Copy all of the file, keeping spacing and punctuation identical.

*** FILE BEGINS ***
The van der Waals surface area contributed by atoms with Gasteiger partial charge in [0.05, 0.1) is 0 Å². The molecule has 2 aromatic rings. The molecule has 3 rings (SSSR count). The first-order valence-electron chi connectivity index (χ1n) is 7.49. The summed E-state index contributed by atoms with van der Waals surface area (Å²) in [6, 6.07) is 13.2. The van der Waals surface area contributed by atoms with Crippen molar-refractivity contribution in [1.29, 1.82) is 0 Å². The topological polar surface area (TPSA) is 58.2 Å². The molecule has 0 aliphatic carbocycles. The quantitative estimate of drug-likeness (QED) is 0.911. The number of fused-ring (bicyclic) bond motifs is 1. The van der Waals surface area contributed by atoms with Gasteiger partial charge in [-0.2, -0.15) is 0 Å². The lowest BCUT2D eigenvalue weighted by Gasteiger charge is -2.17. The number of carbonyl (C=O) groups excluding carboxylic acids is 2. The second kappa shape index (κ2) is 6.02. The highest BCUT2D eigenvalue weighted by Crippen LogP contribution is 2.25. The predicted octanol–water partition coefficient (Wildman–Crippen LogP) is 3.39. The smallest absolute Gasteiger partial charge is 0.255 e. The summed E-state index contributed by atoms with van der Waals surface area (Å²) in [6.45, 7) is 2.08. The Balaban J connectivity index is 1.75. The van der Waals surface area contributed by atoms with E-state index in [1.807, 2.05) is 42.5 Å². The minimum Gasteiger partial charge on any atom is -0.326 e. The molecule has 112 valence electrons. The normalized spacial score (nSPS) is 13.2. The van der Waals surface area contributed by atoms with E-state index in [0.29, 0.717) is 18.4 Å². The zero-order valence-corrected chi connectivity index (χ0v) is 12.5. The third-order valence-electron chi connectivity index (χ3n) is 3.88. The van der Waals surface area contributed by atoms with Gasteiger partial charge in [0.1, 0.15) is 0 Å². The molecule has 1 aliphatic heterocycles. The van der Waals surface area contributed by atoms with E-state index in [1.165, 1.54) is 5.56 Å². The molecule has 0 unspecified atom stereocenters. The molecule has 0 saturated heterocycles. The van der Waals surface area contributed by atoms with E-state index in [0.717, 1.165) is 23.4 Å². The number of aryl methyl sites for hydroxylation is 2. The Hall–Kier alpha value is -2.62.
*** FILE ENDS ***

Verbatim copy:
The van der Waals surface area contributed by atoms with Gasteiger partial charge in [0.05, 0.1) is 0 Å². The molecule has 2 aromatic rings. The molecule has 3 rings (SSSR count). The first-order valence-electron chi connectivity index (χ1n) is 7.49. The summed E-state index contributed by atoms with van der Waals surface area (Å²) in [6, 6.07) is 13.2. The van der Waals surface area contributed by atoms with Crippen molar-refractivity contribution in [1.29, 1.82) is 0 Å². The topological polar surface area (TPSA) is 58.2 Å². The molecule has 0 aliphatic carbocycles. The quantitative estimate of drug-likeness (QED) is 0.911. The number of fused-ring (bicyclic) bond motifs is 1. The van der Waals surface area contributed by atoms with Gasteiger partial charge in [-0.2, -0.15) is 0 Å². The lowest BCUT2D eigenvalue weighted by Gasteiger charge is -2.17. The number of carbonyl (C=O) groups excluding carboxylic acids is 2. The second kappa shape index (κ2) is 6.02. The highest BCUT2D eigenvalue weighted by Crippen LogP contribution is 2.25. The predicted octanol–water partition coefficient (Wildman–Crippen LogP) is 3.39. The smallest absolute Gasteiger partial charge is 0.255 e. The summed E-state index contributed by atoms with van der Waals surface area (Å²) in [6.45, 7) is 2.08. The Balaban J connectivity index is 1.75. The van der Waals surface area contributed by atoms with E-state index in [1.807, 2.05) is 42.5 Å². The minimum Gasteiger partial charge on any atom is -0.326 e. The molecule has 112 valence electrons. The normalized spacial score (nSPS) is 13.2. The van der Waals surface area contributed by atoms with E-state index in [0.29, 0.717) is 18.4 Å². The zero-order valence-corrected chi connectivity index (χ0v) is 12.5. The third-order valence-electron chi connectivity index (χ3n) is 3.88. The van der Waals surface area contributed by atoms with Gasteiger partial charge in [0.1, 0.15) is 0 Å². The molecule has 1 aliphatic heterocycles. The van der Waals surface area contributed by atoms with E-state index in [1.165, 1.54) is 5.56 Å². The molecule has 0 unspecified atom stereocenters. The molecule has 0 saturated heterocycles. The van der Waals surface area contributed by atoms with E-state index in [0.717, 1.165) is 23.4 Å². The number of aryl methyl sites for hydroxylation is 2. The Hall–Kier alpha value is -2.62.